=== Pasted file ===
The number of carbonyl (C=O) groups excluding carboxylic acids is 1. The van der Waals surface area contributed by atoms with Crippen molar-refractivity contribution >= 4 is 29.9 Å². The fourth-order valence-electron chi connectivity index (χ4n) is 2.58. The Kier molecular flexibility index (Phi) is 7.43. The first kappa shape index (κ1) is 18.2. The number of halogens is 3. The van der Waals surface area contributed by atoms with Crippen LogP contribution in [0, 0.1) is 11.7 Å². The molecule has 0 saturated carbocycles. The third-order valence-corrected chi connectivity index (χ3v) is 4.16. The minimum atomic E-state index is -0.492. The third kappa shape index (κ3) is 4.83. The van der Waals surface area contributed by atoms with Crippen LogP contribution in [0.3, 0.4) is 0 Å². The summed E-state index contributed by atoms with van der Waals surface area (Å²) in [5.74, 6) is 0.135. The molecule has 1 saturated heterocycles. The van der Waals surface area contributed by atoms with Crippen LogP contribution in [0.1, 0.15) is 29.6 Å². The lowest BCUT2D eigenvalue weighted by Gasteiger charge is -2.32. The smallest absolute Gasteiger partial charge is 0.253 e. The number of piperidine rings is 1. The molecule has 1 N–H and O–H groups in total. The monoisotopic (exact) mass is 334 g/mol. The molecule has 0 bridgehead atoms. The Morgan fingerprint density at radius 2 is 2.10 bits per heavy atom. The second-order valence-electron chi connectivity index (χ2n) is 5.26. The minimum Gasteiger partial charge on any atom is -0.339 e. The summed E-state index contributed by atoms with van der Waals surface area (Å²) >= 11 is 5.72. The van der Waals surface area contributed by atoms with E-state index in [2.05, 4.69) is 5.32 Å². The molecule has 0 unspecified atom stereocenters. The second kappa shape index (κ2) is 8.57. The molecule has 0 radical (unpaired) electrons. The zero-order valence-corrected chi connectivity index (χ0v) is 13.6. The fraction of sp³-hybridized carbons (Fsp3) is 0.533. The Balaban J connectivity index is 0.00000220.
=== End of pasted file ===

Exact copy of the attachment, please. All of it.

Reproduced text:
The number of carbonyl (C=O) groups excluding carboxylic acids is 1. The van der Waals surface area contributed by atoms with Crippen molar-refractivity contribution >= 4 is 29.9 Å². The fourth-order valence-electron chi connectivity index (χ4n) is 2.58. The Kier molecular flexibility index (Phi) is 7.43. The first kappa shape index (κ1) is 18.2. The number of halogens is 3. The van der Waals surface area contributed by atoms with Crippen LogP contribution in [0, 0.1) is 11.7 Å². The molecule has 0 saturated carbocycles. The third-order valence-corrected chi connectivity index (χ3v) is 4.16. The minimum atomic E-state index is -0.492. The third kappa shape index (κ3) is 4.83. The van der Waals surface area contributed by atoms with Crippen LogP contribution in [0.3, 0.4) is 0 Å². The summed E-state index contributed by atoms with van der Waals surface area (Å²) in [5.74, 6) is 0.135. The molecule has 1 saturated heterocycles. The van der Waals surface area contributed by atoms with Crippen LogP contribution in [0.1, 0.15) is 29.6 Å². The lowest BCUT2D eigenvalue weighted by Gasteiger charge is -2.32. The smallest absolute Gasteiger partial charge is 0.253 e. The number of piperidine rings is 1. The molecule has 1 N–H and O–H groups in total. The monoisotopic (exact) mass is 334 g/mol. The molecule has 0 bridgehead atoms. The Morgan fingerprint density at radius 2 is 2.10 bits per heavy atom. The second-order valence-electron chi connectivity index (χ2n) is 5.26. The minimum Gasteiger partial charge on any atom is -0.339 e. The summed E-state index contributed by atoms with van der Waals surface area (Å²) >= 11 is 5.72. The van der Waals surface area contributed by atoms with E-state index in [2.05, 4.69) is 5.32 Å². The molecule has 0 unspecified atom stereocenters. The second kappa shape index (κ2) is 8.57. The molecule has 0 radical (unpaired) electrons. The zero-order valence-corrected chi connectivity index (χ0v) is 13.6. The fraction of sp³-hybridized carbons (Fsp3) is 0.533. The Balaban J connectivity index is 0.00000220.